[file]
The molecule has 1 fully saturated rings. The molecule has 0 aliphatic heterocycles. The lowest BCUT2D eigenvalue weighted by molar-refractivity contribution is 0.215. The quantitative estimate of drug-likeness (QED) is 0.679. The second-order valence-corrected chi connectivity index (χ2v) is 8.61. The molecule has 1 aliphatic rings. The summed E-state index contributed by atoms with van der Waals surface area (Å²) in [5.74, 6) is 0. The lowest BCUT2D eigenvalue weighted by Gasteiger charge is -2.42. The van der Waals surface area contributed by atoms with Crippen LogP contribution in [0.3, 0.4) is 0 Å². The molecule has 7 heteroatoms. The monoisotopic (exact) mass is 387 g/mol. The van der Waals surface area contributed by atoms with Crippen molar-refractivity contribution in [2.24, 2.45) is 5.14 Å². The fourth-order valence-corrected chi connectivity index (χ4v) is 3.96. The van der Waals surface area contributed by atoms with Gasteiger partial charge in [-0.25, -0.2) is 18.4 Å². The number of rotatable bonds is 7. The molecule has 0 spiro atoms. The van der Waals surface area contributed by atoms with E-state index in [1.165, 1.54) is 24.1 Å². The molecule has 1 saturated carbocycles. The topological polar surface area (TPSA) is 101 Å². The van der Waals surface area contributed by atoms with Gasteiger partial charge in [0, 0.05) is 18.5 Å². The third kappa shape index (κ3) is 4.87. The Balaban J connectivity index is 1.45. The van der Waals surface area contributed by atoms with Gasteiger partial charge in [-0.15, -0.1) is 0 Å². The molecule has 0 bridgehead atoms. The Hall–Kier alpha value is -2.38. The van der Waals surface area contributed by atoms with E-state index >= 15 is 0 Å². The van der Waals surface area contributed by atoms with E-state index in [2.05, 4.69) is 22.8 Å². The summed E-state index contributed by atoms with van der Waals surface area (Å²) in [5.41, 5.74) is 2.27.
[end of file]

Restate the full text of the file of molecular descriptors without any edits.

The molecule has 1 fully saturated rings. The molecule has 0 aliphatic heterocycles. The lowest BCUT2D eigenvalue weighted by molar-refractivity contribution is 0.215. The quantitative estimate of drug-likeness (QED) is 0.679. The second-order valence-corrected chi connectivity index (χ2v) is 8.61. The molecule has 1 aliphatic rings. The summed E-state index contributed by atoms with van der Waals surface area (Å²) in [5.74, 6) is 0. The lowest BCUT2D eigenvalue weighted by Gasteiger charge is -2.42. The van der Waals surface area contributed by atoms with Crippen LogP contribution in [0.3, 0.4) is 0 Å². The molecule has 7 heteroatoms. The monoisotopic (exact) mass is 387 g/mol. The van der Waals surface area contributed by atoms with Crippen molar-refractivity contribution in [2.24, 2.45) is 5.14 Å². The fourth-order valence-corrected chi connectivity index (χ4v) is 3.96. The van der Waals surface area contributed by atoms with Gasteiger partial charge in [-0.25, -0.2) is 18.4 Å². The number of rotatable bonds is 7. The molecule has 0 spiro atoms. The van der Waals surface area contributed by atoms with E-state index in [1.165, 1.54) is 24.1 Å². The molecule has 1 saturated carbocycles. The topological polar surface area (TPSA) is 101 Å². The van der Waals surface area contributed by atoms with Gasteiger partial charge in [0, 0.05) is 18.5 Å². The third kappa shape index (κ3) is 4.87. The Balaban J connectivity index is 1.45. The van der Waals surface area contributed by atoms with Gasteiger partial charge in [-0.15, -0.1) is 0 Å². The molecule has 0 bridgehead atoms. The Hall–Kier alpha value is -2.38. The van der Waals surface area contributed by atoms with E-state index >= 15 is 0 Å². The van der Waals surface area contributed by atoms with E-state index in [2.05, 4.69) is 22.8 Å². The summed E-state index contributed by atoms with van der Waals surface area (Å²) in [5.41, 5.74) is 2.27.